THE WALTHOUR-MOSS FOUNDATION DONATES CONSERVATION EASEMENT TO PROTECT 3,946 ACRES OF PINE FOREST
FOR IMMEDIATE RELEASE
Contact: Stephen Later, Chairman, The Walthour-Moss Foundation
Southern Pines, North Carolina – The Walthour-Moss Foundation and the United States Forest Service joined to preserve 3,946 acres of longleaf pine forest in southern Moore County, North Carolina, with a conservation easement that protects wildlife habitat and water quality and the rural character of the landscape.
A conservation easement is a voluntary legal agreement between a landowner and a land trust or governmental agency that permanently restricts the development of property in order to protect its conservation values. The land will remain owned and controlled by The Walthour-Moss Foundation and is open to the public for equestrian use. It is one of the largest conservation easements completed by the United States Forest Service in the decades-long history of the Forest Legacy Program. The Forest Legacy Program aims to protect and conserve important forests threatened by conversion to non-forest uses including development.
“This conservation easement is a component of our long-term plan to protect this land and to ensure that it permanently remains intact and available for equestrian use,” said Stephen Later, the Chairman of The Walthour-Moss Foundation. “Many people contributed their time and treasure to assemble and to preserve this forest over the past century. This is an expression of our gratitude for their commitment,” he added.
“The Forest Service is thrilled to be one of the many partners preserving this beautiful tract through a large-scale Forest Legacy Program project,” said Southern Regional Forester Ken Arney. “The size and natural resource value of the forest will help protect our air, water and wildlife.”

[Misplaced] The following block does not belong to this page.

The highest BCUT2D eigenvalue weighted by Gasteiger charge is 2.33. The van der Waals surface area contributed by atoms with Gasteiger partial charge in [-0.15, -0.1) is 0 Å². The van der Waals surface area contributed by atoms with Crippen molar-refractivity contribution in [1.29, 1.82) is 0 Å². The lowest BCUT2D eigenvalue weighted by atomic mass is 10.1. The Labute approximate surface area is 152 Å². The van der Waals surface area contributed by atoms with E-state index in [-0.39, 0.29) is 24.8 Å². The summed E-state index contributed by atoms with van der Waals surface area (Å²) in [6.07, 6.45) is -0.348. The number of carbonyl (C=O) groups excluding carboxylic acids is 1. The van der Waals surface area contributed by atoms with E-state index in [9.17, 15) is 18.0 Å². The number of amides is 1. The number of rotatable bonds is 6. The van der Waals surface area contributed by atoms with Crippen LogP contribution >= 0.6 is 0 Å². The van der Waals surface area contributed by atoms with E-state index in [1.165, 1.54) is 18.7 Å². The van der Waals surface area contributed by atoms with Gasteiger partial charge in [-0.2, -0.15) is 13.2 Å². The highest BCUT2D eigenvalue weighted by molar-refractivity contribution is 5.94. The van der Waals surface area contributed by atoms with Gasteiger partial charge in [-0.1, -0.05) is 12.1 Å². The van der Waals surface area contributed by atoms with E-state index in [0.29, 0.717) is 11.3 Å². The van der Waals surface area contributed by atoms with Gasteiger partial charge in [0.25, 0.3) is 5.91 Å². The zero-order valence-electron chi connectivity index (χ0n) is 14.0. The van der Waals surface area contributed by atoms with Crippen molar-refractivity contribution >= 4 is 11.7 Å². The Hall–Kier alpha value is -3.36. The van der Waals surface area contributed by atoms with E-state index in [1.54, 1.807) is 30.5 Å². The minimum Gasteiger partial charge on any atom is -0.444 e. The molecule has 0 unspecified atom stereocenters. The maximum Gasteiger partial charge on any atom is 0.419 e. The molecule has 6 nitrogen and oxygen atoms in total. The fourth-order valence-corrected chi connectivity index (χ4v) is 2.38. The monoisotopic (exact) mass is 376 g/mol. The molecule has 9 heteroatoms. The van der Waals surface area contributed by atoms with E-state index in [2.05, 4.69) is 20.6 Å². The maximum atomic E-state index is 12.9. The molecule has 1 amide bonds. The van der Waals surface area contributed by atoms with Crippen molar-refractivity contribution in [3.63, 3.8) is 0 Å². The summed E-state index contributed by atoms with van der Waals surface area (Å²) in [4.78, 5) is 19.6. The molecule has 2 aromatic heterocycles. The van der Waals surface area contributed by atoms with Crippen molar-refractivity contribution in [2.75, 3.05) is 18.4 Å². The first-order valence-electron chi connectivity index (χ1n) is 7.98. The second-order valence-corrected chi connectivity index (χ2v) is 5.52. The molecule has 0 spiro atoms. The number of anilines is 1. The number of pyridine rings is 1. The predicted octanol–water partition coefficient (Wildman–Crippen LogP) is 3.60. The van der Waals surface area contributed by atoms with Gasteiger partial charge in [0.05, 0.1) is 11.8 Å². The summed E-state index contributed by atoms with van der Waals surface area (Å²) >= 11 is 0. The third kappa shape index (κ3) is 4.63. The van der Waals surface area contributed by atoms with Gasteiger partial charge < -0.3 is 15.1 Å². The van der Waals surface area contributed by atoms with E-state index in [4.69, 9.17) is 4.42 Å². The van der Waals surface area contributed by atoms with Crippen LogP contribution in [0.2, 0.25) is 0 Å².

“This conservation easement is remarkably robust in its protections. It ensures that our forest will remain permanently available to future generations to enjoy without intrusion by buildings, roads, power lines, pipelines or other development,” Later also said.
“It is no secret that our community is growing. Our goal is to make sure that we have open space for people to ride horses into the future,” said Landon Russell, Executive Director of The Walthour-Moss Foundation.
The Nature Conservancy will monitor the easement for the Forest Service. “This is a win for nature and people,” said Nature Conservancy scientist Jeff Marcus. “The Foundation is an important tract of land that provides valuable habitat. The Foundation property remains largely like Moore County was a century ago.”
Based in Southern Pines, North Carolina, The Walthour-Moss Foundation is the only nature preserve in North Carolina, and one of the few in the United States, with a stated mission designating it as a place for equestrian activities. The Walthour-Moss Foundation lands include 4,198 acres and constitute one of the largest private stands of longleaf pine in North Carolina. The Walthour-Moss Foundation lands are home to over 650 plant species and over 31 documented rare or threatened species of flora and fauna.
The Walthour-Moss Foundation has worked to preserve land in the Horse County area of southern Moore County, North Carolina since 1978 and is one of approximately 400 land trusts across the United States accredited by the Land Trust Alliance.
The Walthour-Moss Foundation lands were declared a Significant Natural Heritage Area by North Carolina Natural Heritage Program. The Walthour-Moss Foundation was recognized in 2017 by the United States Forest Service and the North Carolina Forest Service for its outstanding resource management.
A 2,500-acre portion of the lands held by The Walthour-Moss Foundation was added to the National Register of Historic Places in 2013 as nationally significant due to its long history of conservation and the integrity of the landscape.